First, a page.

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Rogers ton seals victory at MCG

Watson contributes unbeaten 83 after opener’s 116 as Australia canters to eight-wicket win in fourth Test

Rogers ton seals victory at MCG - Cricket News
Chris Rogers steers Australia to victory in the fourth Ashes Test in Melbourne.
It will remain for England a Test that got away. Australia wrapped up victory at the MCG and a 4-0 lead in this Ashes series in three and a half days, as a Chris Rogers hometown century and a fine undefeated 83 from Shane Watson saw a potentially tricky 231 chased down with few alarms and eight wickets in hand on Sunday (December 29).
Even though the match was a dead rubber, this loss will smart for England, who on multiple occasions let chances slip. Having Australia’s first innings at 164 for 9 promised a lead of almost a hundred, only for the last pair to cut that in half. At 65 without loss in its own second innings, England still had the chance to set an imposing chase. Instead there was an implosion, with six wickets for five runs limiting that target to 231.

Even with Australia beginning the fourth day needing 201, England should have remained in the contest. But to triumph in a modest chase, the fieldsmen have to swarm the batting side, get in their faces, make them nervous, stop their scoring, take their chances, and make the batsmen second-guess themselves. As soon as the batsmen countenance failure, they’re halfway there.
England, however, was unable to grasp those chances or exert that pressure. The key factor in Matt Prior being dropped was his poor keeping at Perth, but Jonny Bairstow, the replacement keeper, missed Rogers twice. On 19, in the fourth over of the day, Rogers edged Stuart Broad to the keeper’s right but Bairstow failed to move. By the first over after lunch, Rogers had 81 when the keeper missed another Broad edge low to the ground.
In between, Alastair Cook dropped the simplest of slip chances from David Warner off Ben Stokes on 22. Warner only lasted four more overs, but the psychological effect of seeing England’s captain slump, head bowed toward the spilled ball, was never quite recovered from. Rogers, meanwhile, went on to 116 before finally being dismissed, six overs from the end.
When Warner was caught behind uppercutting at Stokes, making the score 64 for 1, it was England’s only chance to prise an opening. But Rogers had already been the more dynamic, with 39 to Warner’s 25, and five boundaries to two. He kept the scoring moving through the next few overs to take pressure off Watson, in the process moving past 50 for the second time in the match. 

Watson gave an impression of solidity from the outset. Having established an innings of 10 from 22 balls, Watson began to impose himself with twin boundaries from Tim Bresnan via drives straight and square. He also found the single consistently to keep the ends changing over and the deficit reducing. By lunch, Rogers had accumulated 81 and Watson a composed 36.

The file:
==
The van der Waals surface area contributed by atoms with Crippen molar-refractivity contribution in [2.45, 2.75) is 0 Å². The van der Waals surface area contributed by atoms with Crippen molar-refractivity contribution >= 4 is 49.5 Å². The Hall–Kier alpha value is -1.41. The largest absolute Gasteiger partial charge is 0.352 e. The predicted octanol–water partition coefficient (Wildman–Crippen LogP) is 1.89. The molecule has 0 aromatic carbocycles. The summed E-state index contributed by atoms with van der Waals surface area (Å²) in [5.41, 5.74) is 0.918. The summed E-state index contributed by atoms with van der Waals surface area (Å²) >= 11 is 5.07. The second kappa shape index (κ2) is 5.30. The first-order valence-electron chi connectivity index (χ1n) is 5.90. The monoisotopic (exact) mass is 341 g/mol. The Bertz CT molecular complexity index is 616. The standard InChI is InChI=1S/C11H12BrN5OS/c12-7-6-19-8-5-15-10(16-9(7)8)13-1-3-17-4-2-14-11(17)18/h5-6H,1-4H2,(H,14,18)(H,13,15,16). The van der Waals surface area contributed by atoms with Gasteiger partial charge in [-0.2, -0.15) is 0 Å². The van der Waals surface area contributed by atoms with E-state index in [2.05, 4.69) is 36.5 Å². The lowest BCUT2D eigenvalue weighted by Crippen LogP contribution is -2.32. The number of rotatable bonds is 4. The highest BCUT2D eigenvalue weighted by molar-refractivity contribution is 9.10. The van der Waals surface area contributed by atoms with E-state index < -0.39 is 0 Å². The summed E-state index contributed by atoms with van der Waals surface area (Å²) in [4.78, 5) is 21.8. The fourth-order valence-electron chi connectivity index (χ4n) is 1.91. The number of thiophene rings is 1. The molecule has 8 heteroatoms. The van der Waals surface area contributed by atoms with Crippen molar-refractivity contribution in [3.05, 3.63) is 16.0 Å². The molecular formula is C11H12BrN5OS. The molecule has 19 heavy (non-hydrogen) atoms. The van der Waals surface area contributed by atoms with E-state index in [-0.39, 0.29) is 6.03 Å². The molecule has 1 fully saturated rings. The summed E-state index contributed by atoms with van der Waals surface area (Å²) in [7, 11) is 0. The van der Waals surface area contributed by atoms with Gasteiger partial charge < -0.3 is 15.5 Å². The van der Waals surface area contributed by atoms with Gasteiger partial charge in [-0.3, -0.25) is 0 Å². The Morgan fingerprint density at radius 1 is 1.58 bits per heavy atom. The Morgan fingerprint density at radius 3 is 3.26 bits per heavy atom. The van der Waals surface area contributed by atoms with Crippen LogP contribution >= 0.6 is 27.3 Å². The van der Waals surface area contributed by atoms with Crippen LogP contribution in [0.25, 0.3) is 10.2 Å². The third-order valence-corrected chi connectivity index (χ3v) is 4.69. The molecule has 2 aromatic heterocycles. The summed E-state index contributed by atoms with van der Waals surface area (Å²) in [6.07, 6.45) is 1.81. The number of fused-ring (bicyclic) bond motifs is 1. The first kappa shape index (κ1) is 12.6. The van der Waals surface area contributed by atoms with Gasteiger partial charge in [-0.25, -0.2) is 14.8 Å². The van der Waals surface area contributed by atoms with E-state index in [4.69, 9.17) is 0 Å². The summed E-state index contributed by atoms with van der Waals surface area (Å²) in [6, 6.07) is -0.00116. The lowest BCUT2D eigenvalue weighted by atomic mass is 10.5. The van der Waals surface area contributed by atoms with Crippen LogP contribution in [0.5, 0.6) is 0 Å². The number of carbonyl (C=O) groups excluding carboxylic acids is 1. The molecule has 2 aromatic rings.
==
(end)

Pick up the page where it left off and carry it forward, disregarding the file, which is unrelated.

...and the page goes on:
Cook, meanwhile, was running out of options. Joe Root had been brought on for the left-handed opening pair, but was persisted with ahead of Monty Panesar to the right-handed Watson. James Anderson was getting no swing, Broad lost pep after creating early chances. Stokes looked perhaps the most likely, but was also erratic, trying bumpers and yorkers every other ball.
Rogers celebrated his reprieve after the break with a glided boundary from Stokes, then collected twos and threes to move into the 90s. His hundred, though, came from one of the shots of the day, an expansive cover drive that beat the fieldsman for four. His 102 at that stage had taken only 135 balls, belying both Rogers’s reputation as a tortoise and the apparently stodgy pitch.
Watson raised his fifty three ball later with a back-cut four, then larruped the next one over Bresnan’s head. Rogers made it three from the over with a square drive. He passed his previous best of 110 with a cut from Stokes, but when Panesar was brought back for just his fifth over, he had immediate effect. Another cut took only the top edge, and Rogers walked back for 116, acknowledging the standing ovation of a 40,000-strong crowd. With only 31 runs left to score, it was already known that he’d produced a match-winning innings. The partnership with Watson had been worth 136.
The departure signalled party time for the other partner, who smacked three boundaries from four Panesar deliveries on the cut, the heave and the straight drive. Michael Clarke then cut Stokes for four to pass 8000 runs in Tests; only the sixth Australian to do so, and remarkably reaching the landmark in the same match as Cook.
With 10 runs left, Watson tried to heave Bresnan over cover, but saw the skied shot fall out of Anderson’s reach. Then in Panesar’s next over the moment came, Watson pulling through square leg to the fence, though only the required two runs were credited to his total.
It was remarkable that next to the wreckage of England’s second innings, Australia’s had been so full of bonny vitality. Its lowest rated batsman had joined its most maligned to see them home. Clarke’s choice to bowl first had worked, albeit with some nervous moments. Aside from the win, the biggest boon was that his bowlers had been resting since the end of day three.
England has been blown away through the first three matches of this series, but only here was the side in a strong position to win. Even that was taken away, as this Australian side showed it can also win from behind. Remarkably, the teams now head to Sydney with a series whitewash well on the cards.

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